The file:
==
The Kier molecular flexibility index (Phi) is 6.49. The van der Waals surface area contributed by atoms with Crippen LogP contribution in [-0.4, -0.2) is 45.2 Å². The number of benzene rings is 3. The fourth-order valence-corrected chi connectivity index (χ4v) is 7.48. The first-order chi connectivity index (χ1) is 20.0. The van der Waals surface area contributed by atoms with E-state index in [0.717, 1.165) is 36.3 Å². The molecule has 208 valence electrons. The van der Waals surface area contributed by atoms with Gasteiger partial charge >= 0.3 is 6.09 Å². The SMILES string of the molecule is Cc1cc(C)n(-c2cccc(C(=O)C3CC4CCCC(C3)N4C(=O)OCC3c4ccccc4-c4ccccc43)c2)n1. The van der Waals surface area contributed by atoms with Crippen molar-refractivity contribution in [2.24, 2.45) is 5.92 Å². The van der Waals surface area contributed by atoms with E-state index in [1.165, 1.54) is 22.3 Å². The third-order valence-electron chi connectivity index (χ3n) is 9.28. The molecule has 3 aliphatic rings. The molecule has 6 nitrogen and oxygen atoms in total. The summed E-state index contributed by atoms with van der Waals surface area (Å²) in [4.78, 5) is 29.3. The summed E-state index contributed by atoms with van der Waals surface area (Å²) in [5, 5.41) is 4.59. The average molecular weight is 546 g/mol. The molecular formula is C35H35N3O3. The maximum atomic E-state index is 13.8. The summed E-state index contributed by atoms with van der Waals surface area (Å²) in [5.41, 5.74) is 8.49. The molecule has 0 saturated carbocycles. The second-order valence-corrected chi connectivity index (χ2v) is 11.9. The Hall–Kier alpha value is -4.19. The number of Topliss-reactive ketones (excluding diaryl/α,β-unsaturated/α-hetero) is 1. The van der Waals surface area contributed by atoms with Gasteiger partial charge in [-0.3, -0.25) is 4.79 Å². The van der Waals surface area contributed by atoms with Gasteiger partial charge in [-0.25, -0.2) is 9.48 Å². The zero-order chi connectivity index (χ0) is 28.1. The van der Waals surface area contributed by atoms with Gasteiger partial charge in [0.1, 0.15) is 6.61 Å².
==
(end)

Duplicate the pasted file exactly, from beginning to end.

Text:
The Kier molecular flexibility index (Phi) is 6.49. The van der Waals surface area contributed by atoms with Crippen LogP contribution in [-0.4, -0.2) is 45.2 Å². The number of benzene rings is 3. The fourth-order valence-corrected chi connectivity index (χ4v) is 7.48. The first-order chi connectivity index (χ1) is 20.0. The van der Waals surface area contributed by atoms with E-state index in [0.717, 1.165) is 36.3 Å². The molecule has 208 valence electrons. The van der Waals surface area contributed by atoms with Gasteiger partial charge >= 0.3 is 6.09 Å². The SMILES string of the molecule is Cc1cc(C)n(-c2cccc(C(=O)C3CC4CCCC(C3)N4C(=O)OCC3c4ccccc4-c4ccccc43)c2)n1. The van der Waals surface area contributed by atoms with Crippen molar-refractivity contribution in [2.24, 2.45) is 5.92 Å². The van der Waals surface area contributed by atoms with E-state index in [1.165, 1.54) is 22.3 Å². The third-order valence-electron chi connectivity index (χ3n) is 9.28. The molecule has 3 aliphatic rings. The molecule has 6 nitrogen and oxygen atoms in total. The summed E-state index contributed by atoms with van der Waals surface area (Å²) in [4.78, 5) is 29.3. The summed E-state index contributed by atoms with van der Waals surface area (Å²) in [5, 5.41) is 4.59. The average molecular weight is 546 g/mol. The molecular formula is C35H35N3O3. The maximum atomic E-state index is 13.8. The summed E-state index contributed by atoms with van der Waals surface area (Å²) in [5.41, 5.74) is 8.49. The molecule has 0 saturated carbocycles. The second-order valence-corrected chi connectivity index (χ2v) is 11.9. The Hall–Kier alpha value is -4.19. The number of Topliss-reactive ketones (excluding diaryl/α,β-unsaturated/α-hetero) is 1. The van der Waals surface area contributed by atoms with Gasteiger partial charge in [-0.3, -0.25) is 4.79 Å². The van der Waals surface area contributed by atoms with Gasteiger partial charge in [-0.25, -0.2) is 9.48 Å². The zero-order chi connectivity index (χ0) is 28.1. The van der Waals surface area contributed by atoms with Gasteiger partial charge in [0.1, 0.15) is 6.61 Å².